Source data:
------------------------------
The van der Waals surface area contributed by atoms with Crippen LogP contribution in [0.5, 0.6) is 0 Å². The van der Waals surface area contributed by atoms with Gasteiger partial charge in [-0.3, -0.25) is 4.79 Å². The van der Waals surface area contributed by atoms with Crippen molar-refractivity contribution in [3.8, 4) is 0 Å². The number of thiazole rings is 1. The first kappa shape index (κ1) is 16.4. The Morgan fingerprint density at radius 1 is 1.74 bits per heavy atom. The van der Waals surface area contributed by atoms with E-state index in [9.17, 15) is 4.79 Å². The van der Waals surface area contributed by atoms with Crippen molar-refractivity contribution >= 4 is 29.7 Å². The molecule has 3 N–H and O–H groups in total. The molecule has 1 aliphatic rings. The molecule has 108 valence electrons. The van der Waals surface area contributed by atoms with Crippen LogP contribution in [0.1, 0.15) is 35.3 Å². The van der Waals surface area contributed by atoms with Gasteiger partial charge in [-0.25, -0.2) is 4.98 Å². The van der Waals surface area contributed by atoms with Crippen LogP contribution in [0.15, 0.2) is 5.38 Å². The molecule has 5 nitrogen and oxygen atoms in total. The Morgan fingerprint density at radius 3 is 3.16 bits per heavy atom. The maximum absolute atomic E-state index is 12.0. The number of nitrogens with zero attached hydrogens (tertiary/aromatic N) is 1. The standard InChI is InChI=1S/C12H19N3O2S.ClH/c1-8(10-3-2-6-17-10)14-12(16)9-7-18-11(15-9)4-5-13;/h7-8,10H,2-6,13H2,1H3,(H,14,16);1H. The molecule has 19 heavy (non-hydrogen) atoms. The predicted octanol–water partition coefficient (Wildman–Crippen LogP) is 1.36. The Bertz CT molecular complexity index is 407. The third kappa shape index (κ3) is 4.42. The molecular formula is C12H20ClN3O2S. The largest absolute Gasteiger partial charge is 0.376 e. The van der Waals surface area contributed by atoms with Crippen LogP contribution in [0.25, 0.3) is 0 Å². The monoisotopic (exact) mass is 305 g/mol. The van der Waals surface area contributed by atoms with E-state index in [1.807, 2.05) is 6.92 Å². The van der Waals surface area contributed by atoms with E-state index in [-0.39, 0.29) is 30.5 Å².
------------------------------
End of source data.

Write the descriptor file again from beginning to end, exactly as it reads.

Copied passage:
The van der Waals surface area contributed by atoms with Crippen LogP contribution in [0.5, 0.6) is 0 Å². The van der Waals surface area contributed by atoms with Gasteiger partial charge in [-0.3, -0.25) is 4.79 Å². The van der Waals surface area contributed by atoms with Crippen molar-refractivity contribution in [3.8, 4) is 0 Å². The number of thiazole rings is 1. The first kappa shape index (κ1) is 16.4. The Morgan fingerprint density at radius 1 is 1.74 bits per heavy atom. The van der Waals surface area contributed by atoms with E-state index in [9.17, 15) is 4.79 Å². The van der Waals surface area contributed by atoms with Crippen molar-refractivity contribution >= 4 is 29.7 Å². The molecule has 3 N–H and O–H groups in total. The molecule has 1 aliphatic rings. The molecule has 108 valence electrons. The van der Waals surface area contributed by atoms with Crippen LogP contribution in [0.1, 0.15) is 35.3 Å². The van der Waals surface area contributed by atoms with Gasteiger partial charge in [-0.25, -0.2) is 4.98 Å². The van der Waals surface area contributed by atoms with Crippen LogP contribution in [0.15, 0.2) is 5.38 Å². The molecule has 5 nitrogen and oxygen atoms in total. The Morgan fingerprint density at radius 3 is 3.16 bits per heavy atom. The maximum absolute atomic E-state index is 12.0. The number of nitrogens with zero attached hydrogens (tertiary/aromatic N) is 1. The standard InChI is InChI=1S/C12H19N3O2S.ClH/c1-8(10-3-2-6-17-10)14-12(16)9-7-18-11(15-9)4-5-13;/h7-8,10H,2-6,13H2,1H3,(H,14,16);1H. The molecule has 19 heavy (non-hydrogen) atoms. The predicted octanol–water partition coefficient (Wildman–Crippen LogP) is 1.36. The Bertz CT molecular complexity index is 407. The third kappa shape index (κ3) is 4.42. The molecular formula is C12H20ClN3O2S. The largest absolute Gasteiger partial charge is 0.376 e. The van der Waals surface area contributed by atoms with Crippen LogP contribution in [0.25, 0.3) is 0 Å². The monoisotopic (exact) mass is 305 g/mol. The van der Waals surface area contributed by atoms with E-state index in [1.807, 2.05) is 6.92 Å². The van der Waals surface area contributed by atoms with E-state index in [-0.39, 0.29) is 30.5 Å².